Economist U Saw Naing calls for an effective tax collection system


 U Saw Naing speaking at the event. Photo: Thet Ko/Mizzima

U Saw Naing speaking at the event. Photo: Thet Ko/Mizzima

Economist U Saw Naing told participants at the Post Budget Consultation on Myanmar 2015-2016 meeting that tax reform and more effective ways to bring in income were needed to help balance the Myanmar government’s books.

Speaking at the Post Budget Consultation on Myanmar 2015-2016 in Yangon on May 24, he said everybody should know about the country’s budget, stressing the need for a “citizens budget” and transparency with government spending.

The meeting was jointly organized by the National Economic and Social Advisory Council Myanmar (NESAC), Union of Myanmar Federation of Chambers of Commerce and Industry (UMFCCI), and Action Aid Myanmar.

Action Aid Myanmar has been working on economic literacy and public service financing in order to ensure a pro-poor budget, participatory bottom-up planning, transparency and the strengthening of the capacity of state and non-state actors in Myanmar.

About 200 government and non-state players discussed the government’s 2015-16 fiscal year budget, looking at how the budget was allocated, how it is being used for national development, and the percentage growth in sector allocation. Action Aid runs meetings on the budget prior to the budget being brought in, and as here, after its implementation.

The Myanmar government has long come in for criticism over its high spending on defence and low outlay for education and health.

During his presentation, U Saw Naing highlighted how government spending had shot up in some of the ethnic states since President U Thein Sein came to power in 2011. He showed the big leaps in spending in the Kayah and Shan states.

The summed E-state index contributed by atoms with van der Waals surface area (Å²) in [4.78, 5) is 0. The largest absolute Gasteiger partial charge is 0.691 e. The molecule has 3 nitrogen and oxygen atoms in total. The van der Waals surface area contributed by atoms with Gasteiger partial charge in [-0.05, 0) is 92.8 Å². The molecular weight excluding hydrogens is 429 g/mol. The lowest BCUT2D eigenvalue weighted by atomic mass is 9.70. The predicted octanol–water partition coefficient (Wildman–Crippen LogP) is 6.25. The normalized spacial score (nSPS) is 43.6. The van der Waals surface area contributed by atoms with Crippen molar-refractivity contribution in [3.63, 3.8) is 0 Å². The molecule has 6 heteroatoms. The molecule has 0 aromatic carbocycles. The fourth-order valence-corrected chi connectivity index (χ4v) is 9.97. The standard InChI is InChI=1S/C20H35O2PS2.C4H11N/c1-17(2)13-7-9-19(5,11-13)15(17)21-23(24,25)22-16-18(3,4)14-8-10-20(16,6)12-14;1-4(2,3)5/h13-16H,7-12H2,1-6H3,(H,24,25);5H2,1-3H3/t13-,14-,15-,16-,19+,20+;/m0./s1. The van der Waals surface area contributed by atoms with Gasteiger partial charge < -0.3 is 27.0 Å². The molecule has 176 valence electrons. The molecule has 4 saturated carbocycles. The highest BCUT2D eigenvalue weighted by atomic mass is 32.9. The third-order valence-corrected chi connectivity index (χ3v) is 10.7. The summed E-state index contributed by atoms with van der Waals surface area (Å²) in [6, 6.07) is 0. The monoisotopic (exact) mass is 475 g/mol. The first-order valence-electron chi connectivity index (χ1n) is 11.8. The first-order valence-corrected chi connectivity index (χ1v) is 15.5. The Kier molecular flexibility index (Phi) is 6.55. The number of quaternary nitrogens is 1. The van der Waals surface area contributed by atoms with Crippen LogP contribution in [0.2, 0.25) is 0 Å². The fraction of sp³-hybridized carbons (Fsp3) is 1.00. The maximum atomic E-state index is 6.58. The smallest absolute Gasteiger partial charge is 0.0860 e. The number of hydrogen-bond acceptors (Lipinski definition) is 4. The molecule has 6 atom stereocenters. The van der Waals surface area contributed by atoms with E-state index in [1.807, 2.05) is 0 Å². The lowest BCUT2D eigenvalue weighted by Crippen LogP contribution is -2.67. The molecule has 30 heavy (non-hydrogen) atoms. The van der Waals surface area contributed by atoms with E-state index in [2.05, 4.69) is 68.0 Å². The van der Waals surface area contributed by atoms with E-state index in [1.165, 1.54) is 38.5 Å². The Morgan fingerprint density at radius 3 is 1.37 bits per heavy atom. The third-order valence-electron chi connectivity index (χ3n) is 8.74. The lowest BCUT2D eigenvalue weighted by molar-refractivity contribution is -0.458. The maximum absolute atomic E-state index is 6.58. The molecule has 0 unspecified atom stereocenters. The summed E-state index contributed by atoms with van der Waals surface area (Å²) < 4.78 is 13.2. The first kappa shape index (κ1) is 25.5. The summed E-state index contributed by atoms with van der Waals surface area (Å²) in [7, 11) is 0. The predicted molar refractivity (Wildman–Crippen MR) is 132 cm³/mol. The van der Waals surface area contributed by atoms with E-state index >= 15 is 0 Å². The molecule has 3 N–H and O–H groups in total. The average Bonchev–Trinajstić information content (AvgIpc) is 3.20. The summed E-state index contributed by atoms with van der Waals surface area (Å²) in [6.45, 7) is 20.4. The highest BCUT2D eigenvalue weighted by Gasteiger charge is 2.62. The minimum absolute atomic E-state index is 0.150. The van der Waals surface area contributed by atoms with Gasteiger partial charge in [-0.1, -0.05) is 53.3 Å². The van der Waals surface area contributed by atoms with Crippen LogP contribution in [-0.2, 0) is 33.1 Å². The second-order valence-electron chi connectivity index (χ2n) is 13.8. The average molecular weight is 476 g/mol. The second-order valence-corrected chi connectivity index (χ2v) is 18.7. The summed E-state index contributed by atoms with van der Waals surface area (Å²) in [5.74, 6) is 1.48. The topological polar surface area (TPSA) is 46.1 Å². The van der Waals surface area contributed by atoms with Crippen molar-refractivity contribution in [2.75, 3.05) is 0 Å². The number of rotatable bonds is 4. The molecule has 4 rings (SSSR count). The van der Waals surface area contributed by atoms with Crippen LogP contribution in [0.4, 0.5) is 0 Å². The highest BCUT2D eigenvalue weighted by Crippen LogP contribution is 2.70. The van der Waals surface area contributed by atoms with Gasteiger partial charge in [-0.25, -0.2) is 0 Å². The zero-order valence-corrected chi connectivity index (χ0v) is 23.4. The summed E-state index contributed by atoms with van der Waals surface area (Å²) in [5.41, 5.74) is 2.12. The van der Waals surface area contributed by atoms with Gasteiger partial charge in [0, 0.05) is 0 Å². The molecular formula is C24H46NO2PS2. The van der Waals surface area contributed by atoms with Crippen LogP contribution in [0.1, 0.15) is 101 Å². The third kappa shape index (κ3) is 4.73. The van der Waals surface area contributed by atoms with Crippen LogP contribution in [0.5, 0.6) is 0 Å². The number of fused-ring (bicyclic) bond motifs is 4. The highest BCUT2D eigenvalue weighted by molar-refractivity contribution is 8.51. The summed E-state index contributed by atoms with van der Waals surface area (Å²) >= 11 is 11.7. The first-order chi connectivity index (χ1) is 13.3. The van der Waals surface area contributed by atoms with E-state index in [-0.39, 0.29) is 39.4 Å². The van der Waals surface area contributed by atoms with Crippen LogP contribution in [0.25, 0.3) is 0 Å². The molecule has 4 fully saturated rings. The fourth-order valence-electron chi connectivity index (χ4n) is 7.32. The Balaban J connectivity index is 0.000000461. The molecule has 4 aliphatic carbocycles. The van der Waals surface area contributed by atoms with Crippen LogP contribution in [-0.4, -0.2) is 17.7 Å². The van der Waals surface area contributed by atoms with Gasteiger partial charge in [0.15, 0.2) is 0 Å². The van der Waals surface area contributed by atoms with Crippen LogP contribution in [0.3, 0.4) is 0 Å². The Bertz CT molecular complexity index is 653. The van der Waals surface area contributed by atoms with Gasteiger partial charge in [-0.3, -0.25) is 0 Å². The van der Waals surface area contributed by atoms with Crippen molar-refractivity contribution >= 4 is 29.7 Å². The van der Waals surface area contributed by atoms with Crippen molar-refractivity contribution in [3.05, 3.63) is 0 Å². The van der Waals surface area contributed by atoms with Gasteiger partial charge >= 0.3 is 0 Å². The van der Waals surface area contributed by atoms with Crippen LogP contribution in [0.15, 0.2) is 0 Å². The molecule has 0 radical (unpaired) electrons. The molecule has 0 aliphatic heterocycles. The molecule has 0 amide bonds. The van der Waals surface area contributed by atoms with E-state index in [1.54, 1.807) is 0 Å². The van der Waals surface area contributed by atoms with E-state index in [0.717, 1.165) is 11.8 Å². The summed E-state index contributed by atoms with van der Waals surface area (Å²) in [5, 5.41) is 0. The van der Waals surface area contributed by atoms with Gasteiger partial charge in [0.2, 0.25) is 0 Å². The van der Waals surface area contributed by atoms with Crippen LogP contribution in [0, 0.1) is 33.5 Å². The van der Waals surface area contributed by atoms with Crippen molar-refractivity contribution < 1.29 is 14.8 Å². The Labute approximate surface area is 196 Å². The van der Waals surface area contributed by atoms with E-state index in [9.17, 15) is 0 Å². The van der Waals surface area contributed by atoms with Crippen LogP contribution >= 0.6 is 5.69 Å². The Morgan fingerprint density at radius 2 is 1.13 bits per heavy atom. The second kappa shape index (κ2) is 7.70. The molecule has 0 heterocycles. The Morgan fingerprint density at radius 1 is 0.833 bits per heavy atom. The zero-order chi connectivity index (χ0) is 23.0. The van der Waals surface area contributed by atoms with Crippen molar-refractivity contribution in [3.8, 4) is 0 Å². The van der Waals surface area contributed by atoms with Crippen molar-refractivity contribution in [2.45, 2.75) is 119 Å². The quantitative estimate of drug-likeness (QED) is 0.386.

He highlighted the president’s insistence on efforts to alleviate poverty, given the country’s generally low international poverty ranking.  

U Saw Naing pointed out the ways to finance the budget deficit. His list included selling government bonds, borrowing from abroad, selling state assets, printing money and making sure the government has a good tax system.

He pointed out that the percentage of GDP derived from taxes is rising.

U Saw Naing said that maintaining a balanced budget involves either reducing expenditure or raising revenues, primarily through tax, keeping in mind the need for tax reforms to bring in more income and tighter law enforcement to ensure people and companies pay their tax.

The serious subject was not without a touch of humour, however, as he highlighted a well-known proverb: “Nothing is certain but death and taxes.”

His overall message was that Myanmar has to get serious about its tax system and tax collection.

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